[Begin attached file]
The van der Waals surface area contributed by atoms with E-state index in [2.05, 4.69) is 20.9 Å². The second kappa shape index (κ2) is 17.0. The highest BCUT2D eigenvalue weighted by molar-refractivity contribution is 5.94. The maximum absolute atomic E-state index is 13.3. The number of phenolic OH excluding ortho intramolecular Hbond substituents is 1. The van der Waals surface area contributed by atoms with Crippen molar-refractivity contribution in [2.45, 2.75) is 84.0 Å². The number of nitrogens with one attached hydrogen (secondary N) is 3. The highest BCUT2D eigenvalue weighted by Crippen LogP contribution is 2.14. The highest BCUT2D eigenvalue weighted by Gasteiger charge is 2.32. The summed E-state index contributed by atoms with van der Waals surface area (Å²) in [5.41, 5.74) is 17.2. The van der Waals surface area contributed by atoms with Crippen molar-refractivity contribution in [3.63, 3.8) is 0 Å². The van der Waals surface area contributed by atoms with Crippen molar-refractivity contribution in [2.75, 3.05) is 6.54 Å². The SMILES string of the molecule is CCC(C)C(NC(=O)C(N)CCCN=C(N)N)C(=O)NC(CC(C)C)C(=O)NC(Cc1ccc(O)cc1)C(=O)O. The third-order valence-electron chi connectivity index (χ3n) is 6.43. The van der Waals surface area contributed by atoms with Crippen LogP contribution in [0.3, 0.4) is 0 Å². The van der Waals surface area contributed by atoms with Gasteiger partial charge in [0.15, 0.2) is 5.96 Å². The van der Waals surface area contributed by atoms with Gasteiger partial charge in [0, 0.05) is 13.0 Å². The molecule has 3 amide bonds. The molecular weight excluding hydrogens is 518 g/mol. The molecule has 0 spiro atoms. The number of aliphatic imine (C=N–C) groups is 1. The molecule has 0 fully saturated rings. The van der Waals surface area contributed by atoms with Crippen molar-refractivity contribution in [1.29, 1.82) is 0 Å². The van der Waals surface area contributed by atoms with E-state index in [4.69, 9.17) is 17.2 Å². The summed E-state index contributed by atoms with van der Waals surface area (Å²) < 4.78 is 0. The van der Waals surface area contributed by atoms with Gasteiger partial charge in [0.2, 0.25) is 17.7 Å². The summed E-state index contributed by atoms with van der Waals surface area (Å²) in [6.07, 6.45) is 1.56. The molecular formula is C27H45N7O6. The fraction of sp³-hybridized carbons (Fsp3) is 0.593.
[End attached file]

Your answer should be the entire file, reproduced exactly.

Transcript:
The van der Waals surface area contributed by atoms with E-state index in [2.05, 4.69) is 20.9 Å². The second kappa shape index (κ2) is 17.0. The highest BCUT2D eigenvalue weighted by molar-refractivity contribution is 5.94. The maximum absolute atomic E-state index is 13.3. The number of phenolic OH excluding ortho intramolecular Hbond substituents is 1. The van der Waals surface area contributed by atoms with Crippen molar-refractivity contribution in [2.45, 2.75) is 84.0 Å². The number of nitrogens with one attached hydrogen (secondary N) is 3. The highest BCUT2D eigenvalue weighted by Crippen LogP contribution is 2.14. The highest BCUT2D eigenvalue weighted by Gasteiger charge is 2.32. The summed E-state index contributed by atoms with van der Waals surface area (Å²) in [5.41, 5.74) is 17.2. The van der Waals surface area contributed by atoms with Crippen molar-refractivity contribution in [3.63, 3.8) is 0 Å². The van der Waals surface area contributed by atoms with Crippen molar-refractivity contribution in [2.75, 3.05) is 6.54 Å². The SMILES string of the molecule is CCC(C)C(NC(=O)C(N)CCCN=C(N)N)C(=O)NC(CC(C)C)C(=O)NC(Cc1ccc(O)cc1)C(=O)O. The third-order valence-electron chi connectivity index (χ3n) is 6.43. The van der Waals surface area contributed by atoms with Crippen LogP contribution in [0.3, 0.4) is 0 Å². The van der Waals surface area contributed by atoms with Gasteiger partial charge in [0.15, 0.2) is 5.96 Å². The van der Waals surface area contributed by atoms with Gasteiger partial charge in [0, 0.05) is 13.0 Å². The molecule has 3 amide bonds. The molecular weight excluding hydrogens is 518 g/mol. The molecule has 0 spiro atoms. The number of aliphatic imine (C=N–C) groups is 1. The molecule has 0 fully saturated rings. The van der Waals surface area contributed by atoms with Crippen molar-refractivity contribution in [1.29, 1.82) is 0 Å². The van der Waals surface area contributed by atoms with E-state index in [4.69, 9.17) is 17.2 Å². The summed E-state index contributed by atoms with van der Waals surface area (Å²) < 4.78 is 0. The van der Waals surface area contributed by atoms with Gasteiger partial charge in [0.2, 0.25) is 17.7 Å². The summed E-state index contributed by atoms with van der Waals surface area (Å²) in [6.07, 6.45) is 1.56. The molecular formula is C27H45N7O6. The fraction of sp³-hybridized carbons (Fsp3) is 0.593.